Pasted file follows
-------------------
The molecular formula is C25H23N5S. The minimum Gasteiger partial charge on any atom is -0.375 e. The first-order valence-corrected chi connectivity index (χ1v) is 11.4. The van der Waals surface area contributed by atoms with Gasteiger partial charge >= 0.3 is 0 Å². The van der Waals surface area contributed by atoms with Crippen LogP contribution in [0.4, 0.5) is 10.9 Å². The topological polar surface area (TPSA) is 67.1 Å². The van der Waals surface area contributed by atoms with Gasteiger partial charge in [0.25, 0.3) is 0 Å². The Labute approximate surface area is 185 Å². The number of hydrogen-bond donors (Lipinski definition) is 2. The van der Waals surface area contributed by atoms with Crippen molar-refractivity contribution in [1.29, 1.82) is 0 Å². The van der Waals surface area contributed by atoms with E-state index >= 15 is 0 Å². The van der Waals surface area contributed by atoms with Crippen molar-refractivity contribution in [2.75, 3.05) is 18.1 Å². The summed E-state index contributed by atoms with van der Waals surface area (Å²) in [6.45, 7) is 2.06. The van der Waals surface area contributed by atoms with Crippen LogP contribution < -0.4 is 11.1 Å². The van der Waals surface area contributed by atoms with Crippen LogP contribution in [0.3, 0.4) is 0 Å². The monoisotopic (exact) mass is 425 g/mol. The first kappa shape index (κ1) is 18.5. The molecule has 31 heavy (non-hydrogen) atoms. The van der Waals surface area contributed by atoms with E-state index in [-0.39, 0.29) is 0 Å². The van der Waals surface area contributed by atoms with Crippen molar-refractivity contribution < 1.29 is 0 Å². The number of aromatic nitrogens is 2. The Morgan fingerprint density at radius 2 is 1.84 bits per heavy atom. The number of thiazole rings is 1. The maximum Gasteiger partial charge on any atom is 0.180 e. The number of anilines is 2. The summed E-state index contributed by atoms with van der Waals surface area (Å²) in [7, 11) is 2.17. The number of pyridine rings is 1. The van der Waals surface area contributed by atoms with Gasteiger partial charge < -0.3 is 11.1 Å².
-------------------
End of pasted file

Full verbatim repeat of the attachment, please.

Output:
The molecular formula is C25H23N5S. The minimum Gasteiger partial charge on any atom is -0.375 e. The first-order valence-corrected chi connectivity index (χ1v) is 11.4. The van der Waals surface area contributed by atoms with Gasteiger partial charge >= 0.3 is 0 Å². The van der Waals surface area contributed by atoms with Crippen LogP contribution in [0.4, 0.5) is 10.9 Å². The topological polar surface area (TPSA) is 67.1 Å². The van der Waals surface area contributed by atoms with Gasteiger partial charge in [0.25, 0.3) is 0 Å². The Labute approximate surface area is 185 Å². The number of hydrogen-bond donors (Lipinski definition) is 2. The van der Waals surface area contributed by atoms with Crippen molar-refractivity contribution in [1.29, 1.82) is 0 Å². The van der Waals surface area contributed by atoms with E-state index >= 15 is 0 Å². The van der Waals surface area contributed by atoms with Crippen molar-refractivity contribution in [2.75, 3.05) is 18.1 Å². The summed E-state index contributed by atoms with van der Waals surface area (Å²) in [6.45, 7) is 2.06. The van der Waals surface area contributed by atoms with Crippen LogP contribution < -0.4 is 11.1 Å². The van der Waals surface area contributed by atoms with Crippen LogP contribution in [0.3, 0.4) is 0 Å². The monoisotopic (exact) mass is 425 g/mol. The first kappa shape index (κ1) is 18.5. The molecule has 31 heavy (non-hydrogen) atoms. The van der Waals surface area contributed by atoms with E-state index in [-0.39, 0.29) is 0 Å². The van der Waals surface area contributed by atoms with Crippen molar-refractivity contribution < 1.29 is 0 Å². The number of aromatic nitrogens is 2. The Morgan fingerprint density at radius 2 is 1.84 bits per heavy atom. The number of thiazole rings is 1. The maximum Gasteiger partial charge on any atom is 0.180 e. The number of anilines is 2. The summed E-state index contributed by atoms with van der Waals surface area (Å²) in [7, 11) is 2.17. The number of pyridine rings is 1. The van der Waals surface area contributed by atoms with Gasteiger partial charge < -0.3 is 11.1 Å².